Documents show as early as 1937 German Arab collaboration against Jewish interests in Palestine proliferating.   A delegation of Palestine Arabs told the German government continued Jewish immigration would eventually create a Jewish state which, the Arab Palestinian delegation emphasized was not in either German or Arab interests.

By July of 1942 as Rommel tightened his grip on Eastern Egypt and was bearing down on Alexandria, the Jews of Palestine contemplated their strategy.

Surrender was discussed but quickly dismissed. Yitzhak Tabenkin, a Zionist activist and later Israeli politician, reflected what  most of the Yishuv felt,  “If we are destined to fall, let us fall here…the Hebrew flag in the Land of Israel will be worthless if the Jews of Palestine do not rise up in a last heroic attempt to defend it.”

Guerrilla actions were talked about, to harass and slow down the Nazi advance. But, there was one idea, with an original approach that some historians say would have never worked and others are not so sure.

The Carmel Plan

The Yishuv, with British blessing devised a proposal to take up the entire population and build an enclave in the Carmel mountains, near the city Haifa, with relatively perfect cover with high ground stations for defense and survival for one half million people. Bounded on three sides by mountains and the fourth by the Mediterranean.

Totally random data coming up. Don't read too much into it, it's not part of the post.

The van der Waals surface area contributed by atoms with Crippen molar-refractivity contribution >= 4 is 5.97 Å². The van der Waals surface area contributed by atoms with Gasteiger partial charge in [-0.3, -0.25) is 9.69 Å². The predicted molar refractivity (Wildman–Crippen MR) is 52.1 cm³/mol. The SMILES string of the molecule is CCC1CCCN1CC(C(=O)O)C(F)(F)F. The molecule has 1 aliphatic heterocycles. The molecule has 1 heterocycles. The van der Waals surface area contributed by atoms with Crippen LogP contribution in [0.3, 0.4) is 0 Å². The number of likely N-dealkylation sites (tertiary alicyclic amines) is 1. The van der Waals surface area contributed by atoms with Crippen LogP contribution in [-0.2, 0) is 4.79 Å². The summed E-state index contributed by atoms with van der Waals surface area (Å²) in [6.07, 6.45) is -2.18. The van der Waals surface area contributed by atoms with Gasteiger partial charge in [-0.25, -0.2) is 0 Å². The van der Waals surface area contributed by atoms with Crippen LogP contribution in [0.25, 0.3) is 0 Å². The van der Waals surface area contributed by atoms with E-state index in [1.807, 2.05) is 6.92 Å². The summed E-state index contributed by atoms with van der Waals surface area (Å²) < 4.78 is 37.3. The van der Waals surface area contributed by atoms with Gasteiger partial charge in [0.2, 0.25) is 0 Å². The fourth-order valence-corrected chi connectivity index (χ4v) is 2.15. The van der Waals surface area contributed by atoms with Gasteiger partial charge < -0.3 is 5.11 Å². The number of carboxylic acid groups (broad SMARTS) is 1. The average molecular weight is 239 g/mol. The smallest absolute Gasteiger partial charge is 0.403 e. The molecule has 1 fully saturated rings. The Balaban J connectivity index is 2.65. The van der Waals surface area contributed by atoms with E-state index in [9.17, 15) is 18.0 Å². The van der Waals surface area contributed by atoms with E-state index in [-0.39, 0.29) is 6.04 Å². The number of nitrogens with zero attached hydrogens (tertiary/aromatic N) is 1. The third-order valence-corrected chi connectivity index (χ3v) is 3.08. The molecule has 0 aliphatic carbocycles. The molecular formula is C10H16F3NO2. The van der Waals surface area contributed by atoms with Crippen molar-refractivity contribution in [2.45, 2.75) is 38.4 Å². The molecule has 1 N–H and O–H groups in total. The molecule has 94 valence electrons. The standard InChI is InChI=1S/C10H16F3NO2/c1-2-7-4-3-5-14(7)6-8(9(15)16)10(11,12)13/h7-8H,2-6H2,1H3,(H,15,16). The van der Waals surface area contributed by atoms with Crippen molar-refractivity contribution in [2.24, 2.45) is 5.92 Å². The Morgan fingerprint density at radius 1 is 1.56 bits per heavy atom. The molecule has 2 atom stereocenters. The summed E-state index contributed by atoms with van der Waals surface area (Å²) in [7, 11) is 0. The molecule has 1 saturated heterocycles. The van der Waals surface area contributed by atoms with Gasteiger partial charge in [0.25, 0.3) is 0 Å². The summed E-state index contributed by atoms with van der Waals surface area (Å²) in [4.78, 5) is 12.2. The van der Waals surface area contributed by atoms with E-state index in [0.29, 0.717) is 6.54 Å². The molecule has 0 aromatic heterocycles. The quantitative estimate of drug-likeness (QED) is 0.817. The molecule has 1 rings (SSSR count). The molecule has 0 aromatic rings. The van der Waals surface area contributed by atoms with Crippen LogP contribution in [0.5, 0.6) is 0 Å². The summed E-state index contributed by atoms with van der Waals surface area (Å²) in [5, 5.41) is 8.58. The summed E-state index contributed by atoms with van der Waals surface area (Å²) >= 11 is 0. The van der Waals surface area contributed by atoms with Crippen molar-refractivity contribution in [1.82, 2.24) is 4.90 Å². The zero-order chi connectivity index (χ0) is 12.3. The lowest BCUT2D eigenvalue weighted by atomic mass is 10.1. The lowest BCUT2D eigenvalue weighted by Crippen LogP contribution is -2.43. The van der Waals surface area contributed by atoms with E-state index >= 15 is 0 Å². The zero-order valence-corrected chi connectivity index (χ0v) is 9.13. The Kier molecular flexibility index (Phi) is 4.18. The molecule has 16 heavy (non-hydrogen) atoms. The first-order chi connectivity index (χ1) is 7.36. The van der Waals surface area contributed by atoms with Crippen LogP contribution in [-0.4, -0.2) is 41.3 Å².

Roads on these mountains could be guarded fairly easily be an inferior force. They were winding, switch backed, single lane, and were perfect for a Thermopylae or Agincourt type defense.

Completely planned out by Yitzhak Sadeh, commander of the Hagannah, and Dr. Yochanan Ratner, a leading Palestinian architect and the department head of Agriculture at Technion University,  they believed the Yishuv could survive there months or even years if necessary providing they can get resupplied on a regular basis from Allied forces, through air drops, submarines at night and larger equipment brought in by plane.

To accomplish this the Haganna  planned to build and rebuild a temporary landing strip on the beach  to handle incoming and outgoing planes. Figuring the strip would be bombed by Axis forces on a regular basis, the Haganna just assigned a regular team to go back in whenever that happened and just rebuild the strip again. The Germans would bomb it at night, the Jews would go back and rebuild it the next day.